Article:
True Blood Star Janina Gavankar On Being A Geek Girl In Hollywood
Mark Drapeau (Washington, DC) —
You may recognize actress Janina Gavankar from her role on the popular HBO series True Blood. But she’s also recognizable for her activities online, using Twitter and other social media and apps to interact with her friends and fans and promote her professional activities. She also attends events you might not expect to see her at – like national security events in Washington, DC and video game conferences in Las Vegas. What’s she doing there? I talked with her to find out.
- Janina Gavankar attends Geek 2 Chic: LA Photo from Microsoft.
- Janina Gavankar watches Geek 2 Chic: LA Photo from Microsoft.
- Janina Gavankar attends 'Suits & Spooks' Photo from CNN.
- Janina Gavankar at a Syfy/E! Comic-Con party Photo from Wetpaint.com. San Diego, 2011.
- Photo from Ubisoft. E3 conference, Las Vegas. Janina Gavankar and Assassin's Creed III
What does “being a geek” mean to you?
I think that we should define the word geek. To geek is to love. Whereas somebody else might be flippant about something, geeks have no problem sharing the extent of their love loudly and proudly. People are very aware of the things that I love, because of the way that I share them.
Where does your interest in technology or gadgets come from originally?
I’m not a gadget queen… I had a Blackberry for a long time until it died on me. I just switched to an iPhone because of Siri… It’s not really about the device, it’s about what it can do for me. I don’t have an iPad, I don’t even have a purse! My iPhone case carries my credit cards, etc. I’m not about newness, I’m about useability.
As it pertains to technology, and especially “social,” I’m an entertainer,so I’m always looking for ways to share projects that I’m part of with anyone who’ll listen (laughs)… the interwebs go hand in hand with promotion…I missed the “artist’s mailing list” trend, but I was the first actor to use Twitter. I met Chris Sacca on Richard Branson’s island and that’s where I first heard about it. It’s an opt-in mailing list. And I get to share the amazing things I’m involved with in my life with anyone who’ll listen.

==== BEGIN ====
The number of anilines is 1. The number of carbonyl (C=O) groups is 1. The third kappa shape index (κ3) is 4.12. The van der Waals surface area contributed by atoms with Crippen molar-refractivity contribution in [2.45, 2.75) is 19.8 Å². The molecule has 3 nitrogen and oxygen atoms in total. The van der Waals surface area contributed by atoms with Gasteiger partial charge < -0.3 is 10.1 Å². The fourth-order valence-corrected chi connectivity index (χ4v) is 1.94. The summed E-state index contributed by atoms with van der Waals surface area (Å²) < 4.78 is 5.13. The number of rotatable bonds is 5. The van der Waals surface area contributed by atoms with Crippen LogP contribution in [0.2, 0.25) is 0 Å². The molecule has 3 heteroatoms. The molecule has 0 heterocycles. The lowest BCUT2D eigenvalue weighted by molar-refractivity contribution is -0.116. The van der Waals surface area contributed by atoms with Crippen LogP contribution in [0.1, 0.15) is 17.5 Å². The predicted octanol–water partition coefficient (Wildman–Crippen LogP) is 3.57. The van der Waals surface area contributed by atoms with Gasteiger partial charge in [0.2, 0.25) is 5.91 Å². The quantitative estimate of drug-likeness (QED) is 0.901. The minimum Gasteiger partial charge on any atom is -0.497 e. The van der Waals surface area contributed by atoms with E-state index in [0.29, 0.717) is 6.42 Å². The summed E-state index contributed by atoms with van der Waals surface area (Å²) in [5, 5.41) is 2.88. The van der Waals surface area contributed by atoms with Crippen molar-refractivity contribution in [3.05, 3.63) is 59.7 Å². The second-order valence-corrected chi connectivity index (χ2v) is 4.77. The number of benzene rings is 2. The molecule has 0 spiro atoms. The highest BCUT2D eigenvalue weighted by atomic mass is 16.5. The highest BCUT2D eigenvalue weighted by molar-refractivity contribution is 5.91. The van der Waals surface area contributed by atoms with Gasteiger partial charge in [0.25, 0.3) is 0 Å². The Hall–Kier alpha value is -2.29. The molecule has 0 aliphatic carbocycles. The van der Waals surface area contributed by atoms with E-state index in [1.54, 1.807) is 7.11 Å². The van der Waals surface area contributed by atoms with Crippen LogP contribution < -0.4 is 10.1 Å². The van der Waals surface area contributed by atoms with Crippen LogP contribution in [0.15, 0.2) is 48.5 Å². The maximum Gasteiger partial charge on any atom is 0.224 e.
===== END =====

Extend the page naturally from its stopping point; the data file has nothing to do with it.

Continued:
So learning about Twitter was a defining moment in your evolution as a geek?
I was on Facebook and MySpace at that point, but yes, the usefulness for my profession, and the idea of community as a living, breathing thing fascinates me. I’m also interested in controlling one’s presence online. IMDB, for example, is anti-artist…or at least not pro-artist. Last year, I took Posterous and created a theme for actors to have essentially an “online calling card” and control all the space around their photos (unlike Yfrog or Lockerz or similar tools). I did it free for artists, because they need all the help they can get.
I am always trying to fix problems for myself. Someone’s gotta do it, and until someone does it better, I’m going to do it.
How did you hear about the “Suits and Spooks” conference in Washington, DC, where we originally met? What was your experience attending it?
I just got a random email asking me if I wanted to attend! And then I realized later that I was being asked to speak…I flew into DC for less than 24 hours, I basically told everyone my opinion, and then went home (laughs).
The coolest thing about the event was meeting people like you, because people like you aren’t hanging out in LA (laughs). It was a chance to meet like-minded people that I wouldn’t get a chance to meet anywhere else.